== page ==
Too often, online merchants are happy to simply copy a manufacturer’s product description and call it good. But since that merchant is probably not the only one just copying and pasting, there might same exact way. Where is the competitive advantage in that?
Too often, online merchants are happy to simply copy a manufacturer’s product description and call it good. But since that merchant is probably not the only one just copying and pasting, there might be dozens or even hundreds of retail sites talking about the same exact product in the same exact way. Where is the competitive advantage in that?
The devil is in the details—and nowhere is this cliché truer than with weight loss programs. It’s the small decisions that add up to change, and that’s a good thing, says William Dietz, MD, PhD, with the CDC: “If you can count it, you can change it.”
The 10 countable steps that follow will add up to victory over unwanted pounds. But don’t try them all at once. “It’s like renovating a house; most people do better taking one room at a time,” says John Jakicic, PhD, director of the Physical Activity and Weight Management Research Center at the University of Pittsburgh. “Start with the easiest tactic. Once you master it, move on.”
1. Weigh yourself once a day Why it works: Weekly weigh-ins are a staple of many popular weight loss programs, but some studies show that daily weighing can be key to lasting weight loss. When researchers at the University of Minnesota monitored the scale habits of 1,800 dieting adults, they found that those who stepped on every day lost an average of 12 pounds over two years (weekly scale watchers lost only six) and were less likely to regain lost weight. The reason: “The more often you monitor your results, the quicker you can catch the behavioral slip that causes weight gain,” says Jakicic. Add it in: Step on the scale first thing every morning, when you weigh the least. Expect small day-to-day fluctuations because of bloating or dehydration, but if your weight creeps up by 2% (that’s just three pounds if you weigh 150), it’s time to pass up dessert.
2. Limit TV to 2 hours a day Why it works: TV junkies miss out on calorie-burning activities like backyard tag with the kids; instead, they become sitting ducks for junk-food ads. One study found that adults who watch more than two hours of TV per day take in 7% more calories and consume more sugary snacks than those who watch less than an hour a day. Add it in: Wean yourself off the tube by introducing other activities into your life. Eliminate the temptation to watch between-show filler by recording your must-see programs so you can fast-forward through the ads. Or subscribe to a mail-order DVD service like Netflix, and make a movie the only thing you watch all day.
3. Call a friend 3 times a week Why it works: “Long-term weight loss requires support,” says Marion Franz, RD, a nutrition consultant in Minneapolis. Her study review found that people who met regularly with a dietitian or attended reinforcement meetings were more likely to maintain their losses than those who didn’t. Add it in: Announce your weight loss intentions Why it works: A University of Helsinki study of 7,000 adults found that those who’d packed on pounds in the previous year were more likely to have logged overtime hours. Lack of time for diet and exercise is most likely the cause, but it’s also possible that work stress has a direct effect on weight gain through changes in hormones like cortisol. Add it in: Set firm limits on your workday so that when you’re done, you still have the oomph to take a bike ride and cook a healthy dinner. To help you stay productive enough to finish on time, set an hourly alarm; when it goes off, deal with your most pressing duties.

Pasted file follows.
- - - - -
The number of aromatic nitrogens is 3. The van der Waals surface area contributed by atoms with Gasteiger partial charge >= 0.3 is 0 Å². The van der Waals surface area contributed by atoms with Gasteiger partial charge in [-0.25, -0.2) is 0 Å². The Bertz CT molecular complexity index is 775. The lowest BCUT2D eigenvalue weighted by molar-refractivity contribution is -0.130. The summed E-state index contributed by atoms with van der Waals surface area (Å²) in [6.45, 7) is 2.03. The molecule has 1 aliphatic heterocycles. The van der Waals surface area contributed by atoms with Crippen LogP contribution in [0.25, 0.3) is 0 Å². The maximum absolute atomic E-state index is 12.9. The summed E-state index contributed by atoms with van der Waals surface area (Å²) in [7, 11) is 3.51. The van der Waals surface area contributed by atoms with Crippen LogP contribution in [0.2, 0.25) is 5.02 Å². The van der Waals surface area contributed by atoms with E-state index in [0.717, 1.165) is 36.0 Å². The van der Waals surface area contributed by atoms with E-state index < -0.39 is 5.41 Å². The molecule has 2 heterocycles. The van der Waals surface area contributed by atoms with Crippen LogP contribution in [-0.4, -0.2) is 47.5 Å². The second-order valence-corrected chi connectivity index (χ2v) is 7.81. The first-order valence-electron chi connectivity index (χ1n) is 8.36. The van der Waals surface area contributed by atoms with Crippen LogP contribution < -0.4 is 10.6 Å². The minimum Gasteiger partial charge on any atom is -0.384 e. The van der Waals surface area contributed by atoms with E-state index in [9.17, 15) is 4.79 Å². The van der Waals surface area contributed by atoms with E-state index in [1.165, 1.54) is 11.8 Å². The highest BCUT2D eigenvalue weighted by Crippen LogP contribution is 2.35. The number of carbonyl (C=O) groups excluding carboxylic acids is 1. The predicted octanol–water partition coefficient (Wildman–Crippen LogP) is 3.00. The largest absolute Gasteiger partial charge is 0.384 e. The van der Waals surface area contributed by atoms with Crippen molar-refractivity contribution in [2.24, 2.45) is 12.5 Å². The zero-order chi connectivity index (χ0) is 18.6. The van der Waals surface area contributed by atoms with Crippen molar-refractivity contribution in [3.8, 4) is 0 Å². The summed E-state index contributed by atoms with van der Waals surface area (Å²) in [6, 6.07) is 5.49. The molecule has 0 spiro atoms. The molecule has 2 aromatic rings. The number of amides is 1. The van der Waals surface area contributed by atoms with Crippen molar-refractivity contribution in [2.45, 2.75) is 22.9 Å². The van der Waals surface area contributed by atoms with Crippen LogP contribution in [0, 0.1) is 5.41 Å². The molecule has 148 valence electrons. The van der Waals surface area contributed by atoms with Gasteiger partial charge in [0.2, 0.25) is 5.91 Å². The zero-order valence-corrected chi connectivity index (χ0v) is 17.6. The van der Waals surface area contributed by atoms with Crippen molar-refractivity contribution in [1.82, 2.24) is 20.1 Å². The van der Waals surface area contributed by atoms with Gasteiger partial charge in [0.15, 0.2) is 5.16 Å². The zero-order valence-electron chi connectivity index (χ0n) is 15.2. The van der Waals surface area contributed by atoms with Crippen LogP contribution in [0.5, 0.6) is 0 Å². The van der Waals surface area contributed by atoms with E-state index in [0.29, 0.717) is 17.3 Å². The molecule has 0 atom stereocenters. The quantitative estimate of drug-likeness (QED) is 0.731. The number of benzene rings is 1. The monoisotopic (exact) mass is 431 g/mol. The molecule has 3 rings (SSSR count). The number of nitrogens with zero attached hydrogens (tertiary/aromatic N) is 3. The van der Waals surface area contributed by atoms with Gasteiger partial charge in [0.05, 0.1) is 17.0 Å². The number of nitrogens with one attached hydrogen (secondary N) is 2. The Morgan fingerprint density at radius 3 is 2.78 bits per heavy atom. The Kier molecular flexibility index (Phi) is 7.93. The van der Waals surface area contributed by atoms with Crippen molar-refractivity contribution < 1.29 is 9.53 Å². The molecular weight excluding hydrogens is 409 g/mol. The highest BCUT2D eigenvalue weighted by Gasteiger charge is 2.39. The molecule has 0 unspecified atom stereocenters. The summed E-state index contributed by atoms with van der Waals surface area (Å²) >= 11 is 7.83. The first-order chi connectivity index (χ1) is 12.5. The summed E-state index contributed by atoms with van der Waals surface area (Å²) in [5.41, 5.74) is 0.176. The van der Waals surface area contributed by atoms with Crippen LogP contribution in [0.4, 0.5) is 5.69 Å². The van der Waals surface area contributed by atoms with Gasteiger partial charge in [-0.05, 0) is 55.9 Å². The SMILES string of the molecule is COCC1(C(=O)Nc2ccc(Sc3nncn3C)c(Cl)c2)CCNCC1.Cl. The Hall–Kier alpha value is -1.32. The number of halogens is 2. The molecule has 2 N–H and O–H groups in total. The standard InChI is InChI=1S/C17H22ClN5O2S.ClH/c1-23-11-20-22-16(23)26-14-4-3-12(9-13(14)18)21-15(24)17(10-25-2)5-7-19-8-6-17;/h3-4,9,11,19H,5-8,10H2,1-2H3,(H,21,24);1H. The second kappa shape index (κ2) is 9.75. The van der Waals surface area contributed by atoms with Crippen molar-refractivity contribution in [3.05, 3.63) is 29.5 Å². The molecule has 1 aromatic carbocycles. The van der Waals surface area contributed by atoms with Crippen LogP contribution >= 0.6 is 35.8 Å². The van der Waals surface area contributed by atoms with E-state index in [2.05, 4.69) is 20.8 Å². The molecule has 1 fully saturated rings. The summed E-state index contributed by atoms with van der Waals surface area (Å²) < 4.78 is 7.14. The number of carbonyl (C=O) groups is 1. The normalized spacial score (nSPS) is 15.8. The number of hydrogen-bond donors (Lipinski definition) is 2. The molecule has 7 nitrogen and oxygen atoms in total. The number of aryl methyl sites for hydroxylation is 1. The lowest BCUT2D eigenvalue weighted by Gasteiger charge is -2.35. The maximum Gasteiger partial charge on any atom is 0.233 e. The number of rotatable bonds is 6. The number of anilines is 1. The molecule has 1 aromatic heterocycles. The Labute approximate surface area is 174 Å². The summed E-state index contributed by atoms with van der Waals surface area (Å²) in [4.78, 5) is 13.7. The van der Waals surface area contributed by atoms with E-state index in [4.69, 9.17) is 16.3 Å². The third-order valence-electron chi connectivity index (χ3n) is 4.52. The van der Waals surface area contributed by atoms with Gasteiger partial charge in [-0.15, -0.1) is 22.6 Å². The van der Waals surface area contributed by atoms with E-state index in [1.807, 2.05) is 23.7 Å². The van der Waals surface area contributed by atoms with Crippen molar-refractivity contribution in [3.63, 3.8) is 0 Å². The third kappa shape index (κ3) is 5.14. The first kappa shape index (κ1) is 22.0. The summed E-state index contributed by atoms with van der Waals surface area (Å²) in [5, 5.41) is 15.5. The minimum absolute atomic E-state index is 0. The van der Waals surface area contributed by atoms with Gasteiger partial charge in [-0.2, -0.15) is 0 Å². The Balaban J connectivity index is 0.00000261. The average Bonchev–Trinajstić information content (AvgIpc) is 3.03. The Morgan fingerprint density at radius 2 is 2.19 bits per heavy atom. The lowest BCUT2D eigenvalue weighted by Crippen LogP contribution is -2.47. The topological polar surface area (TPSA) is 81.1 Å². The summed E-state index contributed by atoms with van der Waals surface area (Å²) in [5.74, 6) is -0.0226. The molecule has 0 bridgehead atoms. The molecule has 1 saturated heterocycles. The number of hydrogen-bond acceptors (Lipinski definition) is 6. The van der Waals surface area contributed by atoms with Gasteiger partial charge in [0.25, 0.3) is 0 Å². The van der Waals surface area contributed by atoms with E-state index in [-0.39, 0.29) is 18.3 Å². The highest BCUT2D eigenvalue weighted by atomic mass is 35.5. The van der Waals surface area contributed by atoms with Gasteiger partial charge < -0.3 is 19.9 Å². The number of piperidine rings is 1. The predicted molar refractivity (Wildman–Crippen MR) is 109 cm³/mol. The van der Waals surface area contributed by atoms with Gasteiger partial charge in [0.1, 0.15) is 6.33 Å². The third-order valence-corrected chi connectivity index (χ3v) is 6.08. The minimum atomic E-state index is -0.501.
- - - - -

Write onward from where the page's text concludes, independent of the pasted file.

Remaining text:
10. Trim 10 points off your glycemic index Why it works: Foods high on the glycemic index—including sugars and refined carbohydrates—cause blood sugar to spike. “The body uses insulin to bring down blood sugar,” says Yunsheng Ma, MD, PhD, an assistant professor of medicine at the University of Massachusetts Medical School. The body stores the excess sugar as fat. But that leaves blood sugar levels low, so we feel hungry again and eat more—an unhealthy cycle. Dr. Ma studied the eating patterns of 572 people and found that those who ate foods high on the glycemic index weighed significantly more than those who did not. “There’s about a 10-pound body weight decrease for every 10-point drop in the glycemic index of all the food a person eats each day,” he says. Add it in: Read labels to avoid added sugars, or better yet, eat fresh produce. Healthy swaps include a baked sweet potato (48 on the glycemic index) instead of a russet potato (94); grapes (49) instead of dates (103); pasta (45) instead of pizza (60); and Nutella (30) instead of jelly beans (80). And skip the liquid glucose known as juice.
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